How Long Do Major Innovations Take to Get Widespread Commercial Acceptance?

Thanks to Ivan Idso for referencing this study on the Journal of Nuclear Physics.

If a revolutionary energy technology came on the scene, and worked well, how long would it take to get a firm foothold, and start to displace other established energy sources? That is a question considered in a paper titled “How long does innovation and marketing in the energy sectors take? Historical case studies of the timescale of invention,”  published in the journal Energy Policy 123, on December 2018, https://www.sciencedirect.com/science/article/pii/S0301421518305901

The answer of the authors of this paper is that if history is to be our guide, it can take a long time. The researchers looked at 13 key technologies that had been developed since the end of the 19th century which were: cars, cathode ray tube TV, nuclear power, combined cycle gas turbine, solar photovoltaics, videocassette recorder, wind electricity, cash cards and ATMs, mobile phones, compact fluorescent light bulbs, lithium ion rechargeable batteries, thin film transistor LCD TVs, and LED lighting.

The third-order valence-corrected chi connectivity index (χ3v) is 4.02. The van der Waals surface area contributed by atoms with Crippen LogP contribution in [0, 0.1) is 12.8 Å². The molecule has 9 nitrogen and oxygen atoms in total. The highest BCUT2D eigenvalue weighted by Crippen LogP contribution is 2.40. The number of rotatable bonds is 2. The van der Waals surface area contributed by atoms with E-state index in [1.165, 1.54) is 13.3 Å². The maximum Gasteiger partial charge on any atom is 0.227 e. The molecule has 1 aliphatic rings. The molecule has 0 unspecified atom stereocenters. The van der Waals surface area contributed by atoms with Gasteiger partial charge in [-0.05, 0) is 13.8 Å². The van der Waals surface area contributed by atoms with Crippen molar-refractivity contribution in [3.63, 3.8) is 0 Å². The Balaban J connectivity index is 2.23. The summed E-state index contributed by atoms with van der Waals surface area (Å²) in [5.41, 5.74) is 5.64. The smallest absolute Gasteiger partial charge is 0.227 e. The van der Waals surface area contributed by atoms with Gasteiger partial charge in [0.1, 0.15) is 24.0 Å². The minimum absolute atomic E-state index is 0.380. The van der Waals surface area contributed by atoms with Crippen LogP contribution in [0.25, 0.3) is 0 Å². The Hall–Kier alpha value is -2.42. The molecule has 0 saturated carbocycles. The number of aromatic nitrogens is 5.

The researchers found that on average, the average time from invention to widespread commercialization was 32 years. The technology with the shortest time was the LCD TV (20 years), and the longest was the car (69 years). In terms of electricity generation technology, the average time was 43 years:

The two renewable generation technologies, solar PV (55 years in Germany) and wind (40 years in Denmark), also have amongst the longest timescales of the 13 innovations included in our study. Slow diffusion timescales for renewable energy technologies were observed in the early 2000s in European countries by Negro et al. (2012), who point to a range of innovation system failures which constrain their deployment, such as a lack of long term and consistent institutional support. Such failures are compounded by lock-in to incumbent fossil fuel technologies which have become optimally aligned with supporting institutions and have benefited from economies of scale and technological learning over extensive periods of time.

Many of us like to think that if a radical new technology with obvious advantages came on the scene that it would be widely accepted and adopted rapidly, but this study provides examples showing that this may not necessarily be the case.

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